It is always best to display items on interior dividing walls rather than on outer perimeter walls that experience greater climatic variations. Items should also be kept away from fireplaces (where they can be affected by not only temperature changes but also smoke and soot), air conditioning or heating vents, and bathrooms or other areas with warm running water...
For those collectors reading this blog, ACE has an informative paper outlining the strategies one should take upon realizing their hobby has become a full-time investment. It discusses not only the tribulations of damaged artwork and strategies for protecting your investments, situations we at The Conservation Center handle daily, but additionally artwork valuation, the schematics of investing and the problems of verifying a piece’s authenticity. While just a brief introduction to any of these weighty matters, it remains a solid reference for the uninitiated, and a point from which the curious can uncover further information.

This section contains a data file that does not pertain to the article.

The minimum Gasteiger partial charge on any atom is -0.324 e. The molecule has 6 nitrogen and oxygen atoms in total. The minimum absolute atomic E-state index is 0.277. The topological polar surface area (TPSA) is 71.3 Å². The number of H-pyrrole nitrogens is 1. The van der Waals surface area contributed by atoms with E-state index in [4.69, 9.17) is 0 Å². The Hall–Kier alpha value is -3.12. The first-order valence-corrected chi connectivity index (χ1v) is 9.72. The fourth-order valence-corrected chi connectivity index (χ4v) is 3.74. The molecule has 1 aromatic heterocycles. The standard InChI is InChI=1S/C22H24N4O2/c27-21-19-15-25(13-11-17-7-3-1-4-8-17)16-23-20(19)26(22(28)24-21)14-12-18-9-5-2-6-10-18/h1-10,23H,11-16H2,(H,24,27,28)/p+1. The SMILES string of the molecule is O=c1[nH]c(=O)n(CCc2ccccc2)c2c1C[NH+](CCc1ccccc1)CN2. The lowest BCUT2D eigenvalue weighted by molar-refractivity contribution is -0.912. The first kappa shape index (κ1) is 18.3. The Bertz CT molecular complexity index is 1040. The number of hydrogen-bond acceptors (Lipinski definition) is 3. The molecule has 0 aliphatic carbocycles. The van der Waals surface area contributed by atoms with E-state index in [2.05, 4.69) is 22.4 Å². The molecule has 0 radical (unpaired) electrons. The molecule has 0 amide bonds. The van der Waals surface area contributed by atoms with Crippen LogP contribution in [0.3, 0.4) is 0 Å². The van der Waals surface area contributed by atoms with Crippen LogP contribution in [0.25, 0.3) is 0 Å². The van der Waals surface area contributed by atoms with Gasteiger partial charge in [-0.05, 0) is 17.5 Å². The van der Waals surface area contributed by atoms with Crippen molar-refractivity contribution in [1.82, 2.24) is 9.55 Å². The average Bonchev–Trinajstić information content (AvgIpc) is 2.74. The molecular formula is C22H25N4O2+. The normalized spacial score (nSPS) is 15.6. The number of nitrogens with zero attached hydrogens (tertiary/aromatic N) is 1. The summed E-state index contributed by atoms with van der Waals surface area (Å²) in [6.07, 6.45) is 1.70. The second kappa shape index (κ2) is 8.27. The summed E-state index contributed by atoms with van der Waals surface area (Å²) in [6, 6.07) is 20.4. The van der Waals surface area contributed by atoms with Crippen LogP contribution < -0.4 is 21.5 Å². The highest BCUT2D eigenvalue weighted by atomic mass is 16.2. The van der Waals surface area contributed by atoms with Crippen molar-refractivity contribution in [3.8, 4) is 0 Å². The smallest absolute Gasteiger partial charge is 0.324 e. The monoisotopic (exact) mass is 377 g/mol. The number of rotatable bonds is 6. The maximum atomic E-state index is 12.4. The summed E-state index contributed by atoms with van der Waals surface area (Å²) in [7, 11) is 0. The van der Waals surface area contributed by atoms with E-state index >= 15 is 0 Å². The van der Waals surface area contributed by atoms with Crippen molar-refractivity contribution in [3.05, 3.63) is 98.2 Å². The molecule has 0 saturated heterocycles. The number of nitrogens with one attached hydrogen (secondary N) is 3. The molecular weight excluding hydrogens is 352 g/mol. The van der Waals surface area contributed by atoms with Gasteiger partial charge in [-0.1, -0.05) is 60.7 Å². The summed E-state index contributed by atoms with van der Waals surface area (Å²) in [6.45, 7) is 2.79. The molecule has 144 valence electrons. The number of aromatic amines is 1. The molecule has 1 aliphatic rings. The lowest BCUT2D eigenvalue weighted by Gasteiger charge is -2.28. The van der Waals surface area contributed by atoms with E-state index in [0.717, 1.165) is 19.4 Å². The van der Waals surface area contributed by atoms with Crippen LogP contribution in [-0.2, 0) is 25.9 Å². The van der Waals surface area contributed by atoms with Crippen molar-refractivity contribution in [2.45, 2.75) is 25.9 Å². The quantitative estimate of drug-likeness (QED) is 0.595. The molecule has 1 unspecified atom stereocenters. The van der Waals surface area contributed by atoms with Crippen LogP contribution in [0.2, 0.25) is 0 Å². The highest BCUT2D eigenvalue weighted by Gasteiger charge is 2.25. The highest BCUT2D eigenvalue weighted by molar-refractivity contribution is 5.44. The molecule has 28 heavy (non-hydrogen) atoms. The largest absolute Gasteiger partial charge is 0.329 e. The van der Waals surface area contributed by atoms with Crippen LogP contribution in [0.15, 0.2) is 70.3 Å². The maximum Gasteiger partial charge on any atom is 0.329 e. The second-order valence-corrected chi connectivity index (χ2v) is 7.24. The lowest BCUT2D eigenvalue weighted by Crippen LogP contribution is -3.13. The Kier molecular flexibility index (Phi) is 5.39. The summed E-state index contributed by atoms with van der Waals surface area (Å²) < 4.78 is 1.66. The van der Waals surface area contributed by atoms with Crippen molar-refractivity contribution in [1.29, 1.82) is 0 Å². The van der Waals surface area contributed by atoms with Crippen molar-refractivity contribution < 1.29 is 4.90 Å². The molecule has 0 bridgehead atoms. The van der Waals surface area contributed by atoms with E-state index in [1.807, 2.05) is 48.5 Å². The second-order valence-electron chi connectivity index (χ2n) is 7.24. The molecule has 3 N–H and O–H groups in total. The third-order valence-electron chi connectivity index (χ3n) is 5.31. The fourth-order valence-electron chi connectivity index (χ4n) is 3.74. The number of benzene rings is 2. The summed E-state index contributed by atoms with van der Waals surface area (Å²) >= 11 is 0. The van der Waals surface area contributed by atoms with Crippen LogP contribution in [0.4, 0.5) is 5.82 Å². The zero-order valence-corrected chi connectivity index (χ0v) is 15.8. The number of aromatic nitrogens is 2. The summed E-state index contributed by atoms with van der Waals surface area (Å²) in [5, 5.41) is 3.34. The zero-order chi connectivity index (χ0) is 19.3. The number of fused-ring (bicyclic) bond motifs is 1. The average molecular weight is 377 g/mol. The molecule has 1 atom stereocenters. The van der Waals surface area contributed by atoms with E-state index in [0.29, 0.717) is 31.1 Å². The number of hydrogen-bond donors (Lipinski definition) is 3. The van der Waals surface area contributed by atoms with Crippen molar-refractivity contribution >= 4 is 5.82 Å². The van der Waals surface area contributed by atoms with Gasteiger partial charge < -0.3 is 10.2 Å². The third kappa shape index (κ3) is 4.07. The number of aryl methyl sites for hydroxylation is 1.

This article details some of the most important considerations for preserving your art collection, including: temperature and humidity, location, lighting, framing, handling, storage, cleaning, pests, and other environmental hazards.
When a piece of furniture is made, definite features influence the original cost. The quality of construction materials, crafting techniques, and the number of decorated surfaces contribute to its original value, and have considerable influence on the current market price, as well.